Glaedelig Lille Julaften

Dear Diva Readers,

top: 5px; float: left; color: white; background: #781300; border: 1px solid darkkhaki; font-size: 80px; line-height: 70px; padding-top: 1px; padding-right: 5px; font-family: times;”>Did you know that in Norway on the day before Christmas Eve there is a holiday? It’s called Lille Julaften – Little Christmas Eve. When I asked a Norwegian friend to explain this holiday her response was simple, “It’s the day we celebrate the start of the celebration!”  To me that sounded like a brilliant excuse for a party and so I’ve decided in my house we’ll start the celebration here early too! 

Traditionally this was the day when Norwegians finalized their preparations for Christmas Eve.  Families decorate their Christmas trees with handmade paper Christmas baskets called Julekurv which are woven together with red and green paper and then filled with fruits, candy, and nuts.  Intrigued by the idea, I decided it was the perfect tradition to learn to do with my nieces and nephews – so this year we’re making our own Christmas baskets with this easy step-by-step primer

We’ll then take our home-made baskets and use them to decorate my sister’s Christmas tree!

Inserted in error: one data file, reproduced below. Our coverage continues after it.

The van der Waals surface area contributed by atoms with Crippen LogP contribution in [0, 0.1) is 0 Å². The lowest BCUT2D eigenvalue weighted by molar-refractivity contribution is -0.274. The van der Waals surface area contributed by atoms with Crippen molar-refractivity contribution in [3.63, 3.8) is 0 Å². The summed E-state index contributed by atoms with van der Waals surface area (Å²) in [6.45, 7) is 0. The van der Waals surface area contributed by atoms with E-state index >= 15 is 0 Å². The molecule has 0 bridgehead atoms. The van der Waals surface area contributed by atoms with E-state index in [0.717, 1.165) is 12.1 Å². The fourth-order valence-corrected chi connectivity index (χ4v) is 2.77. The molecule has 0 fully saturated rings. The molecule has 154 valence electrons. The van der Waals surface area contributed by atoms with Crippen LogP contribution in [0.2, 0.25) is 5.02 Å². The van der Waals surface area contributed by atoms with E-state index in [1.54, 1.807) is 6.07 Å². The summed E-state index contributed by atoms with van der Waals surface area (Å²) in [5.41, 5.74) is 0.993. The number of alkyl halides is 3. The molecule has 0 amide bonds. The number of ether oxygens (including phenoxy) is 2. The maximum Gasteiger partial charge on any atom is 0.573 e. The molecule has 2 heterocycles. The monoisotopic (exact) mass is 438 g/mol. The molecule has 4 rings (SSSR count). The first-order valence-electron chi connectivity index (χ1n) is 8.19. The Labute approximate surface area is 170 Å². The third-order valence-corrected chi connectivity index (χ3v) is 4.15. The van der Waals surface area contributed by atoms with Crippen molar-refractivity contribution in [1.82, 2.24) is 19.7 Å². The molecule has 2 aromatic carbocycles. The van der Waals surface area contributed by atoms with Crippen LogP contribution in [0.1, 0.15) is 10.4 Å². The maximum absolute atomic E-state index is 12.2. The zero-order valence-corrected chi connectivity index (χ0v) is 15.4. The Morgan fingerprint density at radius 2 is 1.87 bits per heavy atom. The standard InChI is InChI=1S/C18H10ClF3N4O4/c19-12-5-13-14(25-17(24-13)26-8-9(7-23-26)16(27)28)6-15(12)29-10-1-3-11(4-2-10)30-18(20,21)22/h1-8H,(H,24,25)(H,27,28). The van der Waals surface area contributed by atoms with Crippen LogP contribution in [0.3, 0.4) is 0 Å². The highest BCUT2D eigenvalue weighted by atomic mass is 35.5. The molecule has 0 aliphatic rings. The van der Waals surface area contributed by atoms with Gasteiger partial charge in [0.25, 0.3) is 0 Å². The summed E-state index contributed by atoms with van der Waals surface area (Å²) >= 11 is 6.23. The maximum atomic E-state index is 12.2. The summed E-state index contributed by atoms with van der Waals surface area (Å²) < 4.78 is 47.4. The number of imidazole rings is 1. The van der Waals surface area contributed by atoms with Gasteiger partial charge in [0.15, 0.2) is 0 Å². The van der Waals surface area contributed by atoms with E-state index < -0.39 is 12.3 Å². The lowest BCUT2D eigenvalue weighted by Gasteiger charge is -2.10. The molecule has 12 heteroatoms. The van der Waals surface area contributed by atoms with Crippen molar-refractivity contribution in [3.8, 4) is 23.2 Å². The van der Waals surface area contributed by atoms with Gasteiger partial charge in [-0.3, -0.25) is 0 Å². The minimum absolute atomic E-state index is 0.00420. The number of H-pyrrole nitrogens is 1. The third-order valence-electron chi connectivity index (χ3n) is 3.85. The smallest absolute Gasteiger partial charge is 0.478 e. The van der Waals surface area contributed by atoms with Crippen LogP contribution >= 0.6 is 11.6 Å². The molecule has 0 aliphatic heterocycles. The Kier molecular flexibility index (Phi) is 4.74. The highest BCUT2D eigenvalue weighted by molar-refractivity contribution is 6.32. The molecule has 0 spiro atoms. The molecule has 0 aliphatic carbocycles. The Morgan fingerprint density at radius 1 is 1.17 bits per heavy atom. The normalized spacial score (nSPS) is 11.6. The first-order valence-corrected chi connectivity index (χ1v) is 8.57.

Speaking of Norwegian traditions, did you know that the famous Christmas tree in London’s Trafalgar Square has been an annual gift to the people of London by the city of Oslo each year since 1947 as a token of gratitude for British support of Norway during the Second World War?  What a wonderful way to celebrate a friendship!  

Photograph above courtesy of Livin’ Sponge blog

Glaedelig Lille Julaften!
The Antiques Diva®

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Author: Toma Clark Haines

Toma Clark Haines is a Global Tastemaker, Speaker, Writer & Entrepreneur; and founder and CEO The Antiques Diva® & Co, Europe, Asia and America's largest Antiques Sourcing & Touring Company.

  • I’m so excited you wrote this! My family has celebrated Lille Julaften forever! I don’t know where this tradition started (Santa Lucia?) but we dress in mostly white, and make an all-white dinner (scalloped potatos, cauliflower wreath, lefse, lutefisk, pork tenderloin, etc.), light a ton of candles and all the Christmas lights and sing Christmas carols! For us, it’s an equally big event as Christmas Eve and Christmas Day, and my friends and employers have always thought I was making it up. Thanks for doing a little research and posting this up! Keep up the good work, AD&C!
    (Also, John, my ancestors were from Bergen too…we’re probably related.) 🙂

    • I got an e-mail yesterday from a cousin on the Norwegian side of the family (now living in Mobile, Ala.), with the message “glaedelig lille julaften.” No pastries, though.

  • Thank you for this. My grandparents, born in Bergen, exchanged the greeting “glaedelig lille Julaften” with everyone they met on December 23 every year. That and the delicious Norwegian pastries they made are among my fondest memories.